News and Media: All Media are Constructions

22 Sep

This is the first in a series of special posts co-written by Ms. Keats and Ms. Solomon to reflect on the #K12Media Twitter chats.

As we’ve transitioned into this special series of #K12Media chats, we thought we’d add a blog component in order to reflect on the lively and productive discussions. We also wanted a space to continue the conversation. Often an hour isn’t enough, or we think of something wonderful to add later. Monday’s discussion has refreshed and enriched our own understanding of both the key concept and the medium; it has us reconsidering the possibilities of the media studies units we’ve developed in the past.

We’re exhilarated about the opportunities that a good discussion can generate; there was much for us to process and reflect on following Monday night’s twitter chat about news media. We find ourselves still left with more questions than answers about news media (especially with regards to social media) and incorporating the study of news in the classroom. Not that that’s a bad thing...

A starting point within our discussion centred on asking, “How do we define the news we want to critique?” Where do we find it? With the plethora of news outlets on television, online, on the radio, news varies as the medium changes. We discussed the ways the story of news can be changed or shifted, depending on the type of media outlet. What does it mean when a story is presented on the front page with a large picture? How does that picture shape our impression of the story? What will change when we watch a story on CNN or CBC? We started to think about time as a part of the delivery of a news story: Does it matter when we are watching? How does our impression potentially shift if we trust one outlet more (and how does this therefore reveal our own potential biases)? Are we sceptical when we are exposed to a story in one place and later hear a differing version? Much of the discussion centred around the need for us as teachers to help our students see the construction of news within a medium. While facts may be presented, the story that is produced still needs to be seen through a critical lens and not accepted passively or trusted as objectively as we may imagine it once was.

In learning to do this, our students are defining more clearly: authority, validity, ownership, and trust of news media. These concepts transcend the medium itself and can help foster our students’ sense of their own participation within the stories that surround them. There’s a particular need to address the students’ connection to the rising prevalence of social media as news outlets. How does the immediacy of media like Twitter create a dialogue between more established news outlets and the rising power of social media? Has there been a power shift when it comes to the delivery of “the story of the news”? Who are the new power brokers? What biases exist within and between the older and newer “news” media formats? More importantly, how can these media help to expand our understanding and embrace more fully the more muddled (but perhaps more realized) “truth” when we see the story from those multiple perspectives? What does watching pieces of a story come out in real time do to our understanding of that story? How does the story then get framed, shaped, altered or ignored by more traditional media? Can social media like Twitter help expose some of the ways in which these stories are constructed?  Or will social media act as a filter or echo chamber for our own preferences and biases?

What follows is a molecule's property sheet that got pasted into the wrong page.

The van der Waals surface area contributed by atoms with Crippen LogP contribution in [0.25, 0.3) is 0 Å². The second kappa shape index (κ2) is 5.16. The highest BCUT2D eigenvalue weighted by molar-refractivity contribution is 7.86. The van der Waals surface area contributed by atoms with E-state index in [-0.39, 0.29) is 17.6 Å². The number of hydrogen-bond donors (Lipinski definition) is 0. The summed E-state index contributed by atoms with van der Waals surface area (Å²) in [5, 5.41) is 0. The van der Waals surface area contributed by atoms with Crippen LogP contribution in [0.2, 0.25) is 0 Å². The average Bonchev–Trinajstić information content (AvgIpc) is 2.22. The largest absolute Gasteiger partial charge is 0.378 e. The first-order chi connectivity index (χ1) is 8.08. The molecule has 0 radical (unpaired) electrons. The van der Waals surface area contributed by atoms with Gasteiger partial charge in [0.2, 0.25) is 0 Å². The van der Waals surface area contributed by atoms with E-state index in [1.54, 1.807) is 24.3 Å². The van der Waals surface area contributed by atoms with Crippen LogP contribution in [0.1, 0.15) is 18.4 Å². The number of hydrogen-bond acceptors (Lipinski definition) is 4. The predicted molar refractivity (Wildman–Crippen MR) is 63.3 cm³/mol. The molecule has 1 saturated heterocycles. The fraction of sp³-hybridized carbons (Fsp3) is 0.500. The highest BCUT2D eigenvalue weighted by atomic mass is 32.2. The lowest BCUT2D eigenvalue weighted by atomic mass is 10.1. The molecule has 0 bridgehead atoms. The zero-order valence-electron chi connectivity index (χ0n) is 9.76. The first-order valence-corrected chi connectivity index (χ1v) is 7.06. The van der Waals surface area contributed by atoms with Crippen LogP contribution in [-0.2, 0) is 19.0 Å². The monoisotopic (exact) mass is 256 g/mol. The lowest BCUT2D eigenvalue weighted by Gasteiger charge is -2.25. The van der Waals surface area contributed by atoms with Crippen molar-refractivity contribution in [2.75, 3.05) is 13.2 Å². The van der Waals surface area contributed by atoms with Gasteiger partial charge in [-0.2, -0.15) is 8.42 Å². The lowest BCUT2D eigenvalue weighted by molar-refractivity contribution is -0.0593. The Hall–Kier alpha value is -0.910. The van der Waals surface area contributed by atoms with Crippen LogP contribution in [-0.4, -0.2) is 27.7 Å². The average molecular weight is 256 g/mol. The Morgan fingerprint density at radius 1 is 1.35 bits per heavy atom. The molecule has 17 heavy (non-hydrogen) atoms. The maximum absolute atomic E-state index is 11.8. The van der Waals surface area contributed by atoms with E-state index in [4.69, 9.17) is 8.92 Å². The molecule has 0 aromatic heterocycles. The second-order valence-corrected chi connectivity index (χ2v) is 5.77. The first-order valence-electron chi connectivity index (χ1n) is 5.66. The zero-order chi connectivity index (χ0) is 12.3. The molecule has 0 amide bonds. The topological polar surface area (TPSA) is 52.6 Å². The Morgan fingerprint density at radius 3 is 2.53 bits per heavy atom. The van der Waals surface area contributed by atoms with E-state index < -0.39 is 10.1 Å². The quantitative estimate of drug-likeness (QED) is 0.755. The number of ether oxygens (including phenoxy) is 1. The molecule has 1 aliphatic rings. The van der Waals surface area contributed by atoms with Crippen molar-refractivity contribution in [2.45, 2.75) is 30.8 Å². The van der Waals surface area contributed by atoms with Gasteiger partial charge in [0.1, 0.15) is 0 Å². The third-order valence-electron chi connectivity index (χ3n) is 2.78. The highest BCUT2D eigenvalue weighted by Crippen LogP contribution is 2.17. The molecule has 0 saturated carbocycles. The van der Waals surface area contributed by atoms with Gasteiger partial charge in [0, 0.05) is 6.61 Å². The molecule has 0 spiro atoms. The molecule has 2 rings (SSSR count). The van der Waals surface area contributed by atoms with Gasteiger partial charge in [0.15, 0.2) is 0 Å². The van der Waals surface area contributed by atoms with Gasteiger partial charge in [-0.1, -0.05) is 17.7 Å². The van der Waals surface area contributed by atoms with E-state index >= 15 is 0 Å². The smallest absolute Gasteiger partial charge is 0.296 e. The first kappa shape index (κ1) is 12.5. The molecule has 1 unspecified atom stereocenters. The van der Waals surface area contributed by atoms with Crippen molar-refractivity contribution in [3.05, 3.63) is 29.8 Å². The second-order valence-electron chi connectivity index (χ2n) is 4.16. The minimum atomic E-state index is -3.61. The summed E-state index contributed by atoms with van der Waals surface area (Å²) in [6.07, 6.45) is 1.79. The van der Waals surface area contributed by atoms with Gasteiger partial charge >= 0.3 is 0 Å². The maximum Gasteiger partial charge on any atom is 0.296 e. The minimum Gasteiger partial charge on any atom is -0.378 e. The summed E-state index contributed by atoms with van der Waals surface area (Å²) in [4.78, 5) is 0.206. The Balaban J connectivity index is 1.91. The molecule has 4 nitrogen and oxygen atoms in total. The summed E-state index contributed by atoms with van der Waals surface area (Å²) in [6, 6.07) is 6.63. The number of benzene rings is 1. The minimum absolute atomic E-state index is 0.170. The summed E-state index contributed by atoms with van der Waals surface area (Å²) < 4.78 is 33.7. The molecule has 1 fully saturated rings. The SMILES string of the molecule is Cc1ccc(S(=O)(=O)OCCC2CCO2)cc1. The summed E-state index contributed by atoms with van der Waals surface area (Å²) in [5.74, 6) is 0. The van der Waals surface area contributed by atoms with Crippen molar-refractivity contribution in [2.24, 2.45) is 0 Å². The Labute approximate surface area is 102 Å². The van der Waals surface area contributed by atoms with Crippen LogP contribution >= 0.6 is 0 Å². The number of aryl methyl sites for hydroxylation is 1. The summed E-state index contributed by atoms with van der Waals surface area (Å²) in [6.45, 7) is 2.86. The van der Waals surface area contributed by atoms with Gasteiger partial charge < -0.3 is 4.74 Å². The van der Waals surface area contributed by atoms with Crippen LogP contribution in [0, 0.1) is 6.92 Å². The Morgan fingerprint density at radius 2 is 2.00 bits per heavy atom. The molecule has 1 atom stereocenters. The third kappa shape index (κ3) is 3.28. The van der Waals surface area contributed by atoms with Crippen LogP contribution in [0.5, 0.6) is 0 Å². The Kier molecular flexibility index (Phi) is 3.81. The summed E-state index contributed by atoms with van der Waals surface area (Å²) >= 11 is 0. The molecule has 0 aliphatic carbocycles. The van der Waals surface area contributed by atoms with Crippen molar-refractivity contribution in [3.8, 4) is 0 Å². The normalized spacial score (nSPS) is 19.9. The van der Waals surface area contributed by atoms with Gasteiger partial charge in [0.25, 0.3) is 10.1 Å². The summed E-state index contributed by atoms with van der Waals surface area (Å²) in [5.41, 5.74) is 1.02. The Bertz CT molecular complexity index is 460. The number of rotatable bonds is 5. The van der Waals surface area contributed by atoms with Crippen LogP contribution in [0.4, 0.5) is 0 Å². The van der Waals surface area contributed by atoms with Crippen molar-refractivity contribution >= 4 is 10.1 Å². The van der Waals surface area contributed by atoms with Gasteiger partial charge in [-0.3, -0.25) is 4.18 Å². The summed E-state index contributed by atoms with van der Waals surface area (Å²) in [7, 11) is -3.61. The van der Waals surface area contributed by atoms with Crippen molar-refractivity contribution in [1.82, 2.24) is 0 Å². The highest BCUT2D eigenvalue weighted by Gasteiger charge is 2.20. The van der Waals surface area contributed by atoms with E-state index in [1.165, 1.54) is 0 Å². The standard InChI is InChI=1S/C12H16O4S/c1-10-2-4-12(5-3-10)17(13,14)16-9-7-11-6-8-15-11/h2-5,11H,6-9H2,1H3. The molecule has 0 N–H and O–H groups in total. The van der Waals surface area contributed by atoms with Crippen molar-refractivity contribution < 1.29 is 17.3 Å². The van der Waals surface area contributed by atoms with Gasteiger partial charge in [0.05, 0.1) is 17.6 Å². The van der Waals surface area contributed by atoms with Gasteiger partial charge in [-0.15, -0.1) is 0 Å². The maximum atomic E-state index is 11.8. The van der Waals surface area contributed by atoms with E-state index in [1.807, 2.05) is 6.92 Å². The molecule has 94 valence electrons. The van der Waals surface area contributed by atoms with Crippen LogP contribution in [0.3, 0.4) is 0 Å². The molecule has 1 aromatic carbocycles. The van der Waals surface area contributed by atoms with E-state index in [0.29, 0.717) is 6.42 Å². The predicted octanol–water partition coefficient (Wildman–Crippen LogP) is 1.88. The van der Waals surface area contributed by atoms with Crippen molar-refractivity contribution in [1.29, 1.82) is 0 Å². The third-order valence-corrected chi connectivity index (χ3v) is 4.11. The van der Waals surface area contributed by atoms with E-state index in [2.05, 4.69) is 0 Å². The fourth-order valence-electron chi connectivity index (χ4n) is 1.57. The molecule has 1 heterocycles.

The path of the discussion led us to the notion, not only of critique, but to the creation of news as well.  How do we help our students to learn the construction of the news form so that they can begin to create within the medium and also potentially to create beyond it?

Ms. Keats has become intrigued in the last few years with infographics. How can we present facts/statistics/information so that the visual material supports and completes the facts themselves? Because of the ideas and the flow of the discussion, she started thinking: Can a news story be turned into an infographic...tracing the different aspects of a major news story into a series of visuals that reflect how the story has unfolded? As a visual person, she would love to see how this could work with  and be interpreted by students within the classroom. 

Resources: (allows you to make your own infographics and view ones made by others)

Good magazine (an online magazine that has a section devoted to infographics on a variety of topics)

Ms. Solomon has become intrigued with how stories unfold in real time via social media. She watched the aftermath of the Iranian election in 2009 and became fascinated with how to study those kinds of moments in the classroom. She still remembers the experience of watching the first Gulf War unfold on television, of first hearing the news of 9/11 on the radio, and more recently, watching the assassination of Osama Bin Laden unfold via Twitter. How much did the medium contribute to her understanding? How does Twitter construct reality differently from other media? As a hashtagged story unfolds, how does the audience negotiate meaning in 140 character bits? And what is the effect on traditional media of using this information?


“The Dawn of the Eye” CBC’s excellent documentary. It’s dated (from 1996) but particularly relevant as we reflect on how media coverage of news has changed (the "Embattled Witness" section, specifically)

See? More questions than answers. We’re just so glad that there is a network of other people out there who are interested in asking questions, too.  

You can see the full archived chat on the Wiki, or take a look at the story below!

Photo: via Nik Hewitt.